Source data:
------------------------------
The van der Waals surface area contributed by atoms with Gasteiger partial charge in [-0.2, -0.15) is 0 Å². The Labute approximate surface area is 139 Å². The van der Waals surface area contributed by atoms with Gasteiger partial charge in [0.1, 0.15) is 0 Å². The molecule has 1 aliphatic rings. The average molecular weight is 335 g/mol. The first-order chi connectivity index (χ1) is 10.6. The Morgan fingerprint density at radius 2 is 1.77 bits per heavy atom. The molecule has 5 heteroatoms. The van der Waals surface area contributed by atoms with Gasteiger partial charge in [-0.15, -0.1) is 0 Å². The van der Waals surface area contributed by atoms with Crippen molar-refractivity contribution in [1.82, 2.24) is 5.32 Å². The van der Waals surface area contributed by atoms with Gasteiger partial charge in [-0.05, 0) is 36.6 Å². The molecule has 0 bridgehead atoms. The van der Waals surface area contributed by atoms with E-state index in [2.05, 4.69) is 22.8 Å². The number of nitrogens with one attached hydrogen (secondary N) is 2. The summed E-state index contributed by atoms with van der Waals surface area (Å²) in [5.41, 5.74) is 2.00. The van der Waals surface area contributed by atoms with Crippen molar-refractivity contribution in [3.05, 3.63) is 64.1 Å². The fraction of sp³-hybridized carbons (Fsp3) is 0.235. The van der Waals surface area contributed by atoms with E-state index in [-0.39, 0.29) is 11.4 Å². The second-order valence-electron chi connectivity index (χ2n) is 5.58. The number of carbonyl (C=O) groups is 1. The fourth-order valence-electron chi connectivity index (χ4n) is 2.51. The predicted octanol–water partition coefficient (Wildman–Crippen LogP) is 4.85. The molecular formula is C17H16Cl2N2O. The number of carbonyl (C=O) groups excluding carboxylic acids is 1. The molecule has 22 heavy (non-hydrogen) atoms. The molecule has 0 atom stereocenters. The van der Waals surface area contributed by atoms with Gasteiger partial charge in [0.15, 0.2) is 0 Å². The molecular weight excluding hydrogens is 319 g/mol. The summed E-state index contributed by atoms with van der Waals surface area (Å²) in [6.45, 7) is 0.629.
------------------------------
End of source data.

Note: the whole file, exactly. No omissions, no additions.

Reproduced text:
The van der Waals surface area contributed by atoms with Gasteiger partial charge in [-0.2, -0.15) is 0 Å². The Labute approximate surface area is 139 Å². The van der Waals surface area contributed by atoms with Gasteiger partial charge in [0.1, 0.15) is 0 Å². The molecule has 1 aliphatic rings. The average molecular weight is 335 g/mol. The first-order chi connectivity index (χ1) is 10.6. The Morgan fingerprint density at radius 2 is 1.77 bits per heavy atom. The molecule has 5 heteroatoms. The van der Waals surface area contributed by atoms with Gasteiger partial charge in [-0.15, -0.1) is 0 Å². The van der Waals surface area contributed by atoms with Crippen molar-refractivity contribution in [1.82, 2.24) is 5.32 Å². The van der Waals surface area contributed by atoms with Gasteiger partial charge in [-0.05, 0) is 36.6 Å². The molecule has 0 bridgehead atoms. The van der Waals surface area contributed by atoms with E-state index in [2.05, 4.69) is 22.8 Å². The number of nitrogens with one attached hydrogen (secondary N) is 2. The summed E-state index contributed by atoms with van der Waals surface area (Å²) in [5.41, 5.74) is 2.00. The van der Waals surface area contributed by atoms with Crippen molar-refractivity contribution in [3.05, 3.63) is 64.1 Å². The fraction of sp³-hybridized carbons (Fsp3) is 0.235. The van der Waals surface area contributed by atoms with E-state index in [-0.39, 0.29) is 11.4 Å². The second-order valence-electron chi connectivity index (χ2n) is 5.58. The number of carbonyl (C=O) groups is 1. The fourth-order valence-electron chi connectivity index (χ4n) is 2.51. The predicted octanol–water partition coefficient (Wildman–Crippen LogP) is 4.85. The molecular formula is C17H16Cl2N2O. The number of carbonyl (C=O) groups excluding carboxylic acids is 1. The molecule has 22 heavy (non-hydrogen) atoms. The molecule has 0 atom stereocenters. The van der Waals surface area contributed by atoms with Gasteiger partial charge in [0.15, 0.2) is 0 Å². The molecular weight excluding hydrogens is 319 g/mol. The summed E-state index contributed by atoms with van der Waals surface area (Å²) in [6.45, 7) is 0.629.